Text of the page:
Support in the community

Some consumers raised concerns about not being able to access support and after care in the community following discharge from an inpatient unit. The issue of advanced care planning for mental health consumers was also raised as an option to be further pursued in the mental health context to enable consumers to make decisions about their care when they are feeling well and able to make informed choices.

Some consumers also discussed care in the community through their GP, medications being changed unilaterally and an over reliance on medication with little information provided to patients about how medications work and their side effects. Consumers thought more education regarding illness and medication is needed.

Peer support

Consumers reported that they highly valued interacting in various ways with other consumers. The feedback was an overwhelmingly strong support for Flourish as an organisation that gave consumers the opportunity to have a voice, be heard, be supported in peer mentor roles and receive the encouragement required to take on challenges they may have previously not undertaken.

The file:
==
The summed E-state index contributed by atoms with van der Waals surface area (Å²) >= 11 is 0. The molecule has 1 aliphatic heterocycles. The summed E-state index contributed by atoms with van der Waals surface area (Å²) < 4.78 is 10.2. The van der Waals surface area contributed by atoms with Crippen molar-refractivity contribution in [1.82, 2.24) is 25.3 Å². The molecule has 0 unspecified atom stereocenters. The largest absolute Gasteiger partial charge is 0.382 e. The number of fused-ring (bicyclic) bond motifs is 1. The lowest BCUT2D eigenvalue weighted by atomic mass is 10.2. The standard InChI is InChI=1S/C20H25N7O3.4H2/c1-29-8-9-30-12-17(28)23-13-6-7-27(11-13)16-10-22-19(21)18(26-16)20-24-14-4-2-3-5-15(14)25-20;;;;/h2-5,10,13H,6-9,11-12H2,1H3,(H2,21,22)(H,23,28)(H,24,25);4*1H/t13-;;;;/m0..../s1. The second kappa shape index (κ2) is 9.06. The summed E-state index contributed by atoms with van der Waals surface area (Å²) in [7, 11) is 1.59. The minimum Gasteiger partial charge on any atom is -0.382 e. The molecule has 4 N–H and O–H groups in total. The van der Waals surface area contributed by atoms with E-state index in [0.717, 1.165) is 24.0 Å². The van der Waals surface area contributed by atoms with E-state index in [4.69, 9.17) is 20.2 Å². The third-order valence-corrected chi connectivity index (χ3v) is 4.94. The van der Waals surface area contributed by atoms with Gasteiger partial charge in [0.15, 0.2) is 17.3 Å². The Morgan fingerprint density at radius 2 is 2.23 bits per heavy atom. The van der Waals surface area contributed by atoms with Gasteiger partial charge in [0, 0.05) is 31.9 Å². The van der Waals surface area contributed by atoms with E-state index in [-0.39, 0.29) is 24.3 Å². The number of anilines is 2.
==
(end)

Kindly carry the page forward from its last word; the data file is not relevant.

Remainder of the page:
Wellbeing, not illness

Consumers expressed a strong desire for a cultural shift in thinking away from illness to a focus on wellness. Many participants wanted a system that considered their illness in similar terms to physical illness and highlighted diabetes as an example, that it would most likely be with them long-term, but their treatment plan should be focused around their capacity to be well, rather than treating the illness only. This would involve a broader focus on life domains such as relationships, employment and leisure, and not just on medical needs.

Fragmented service system

Consumers, like all stakeholder groups, consistently raised as an issue the complications of the service system and how to navigate it. The starting point of knowing where to go when you first know something is not right is one of the most critical points for individuals. Many consumers said this was their GP, and there was usually a positive outcome. Decisions consumers made about the first entry point into the system were driven by a range of factors including:

  • Severity of the episode;
  • Economic circumstances (ability to access a GP or private hospital);
  • Previous/current knowledge of the health and human services system (e.g. through a family member or own engagement with other services);
  • Access to and ability to use general and publically available information (e.g. beyondblue or other websites).

The other area of fragmentation raised was the lack of flexibility and holistic support. Many consumers with a range of needs saw the categorisation of services into programs as a barrier.

Consumer Choice, Control and Rights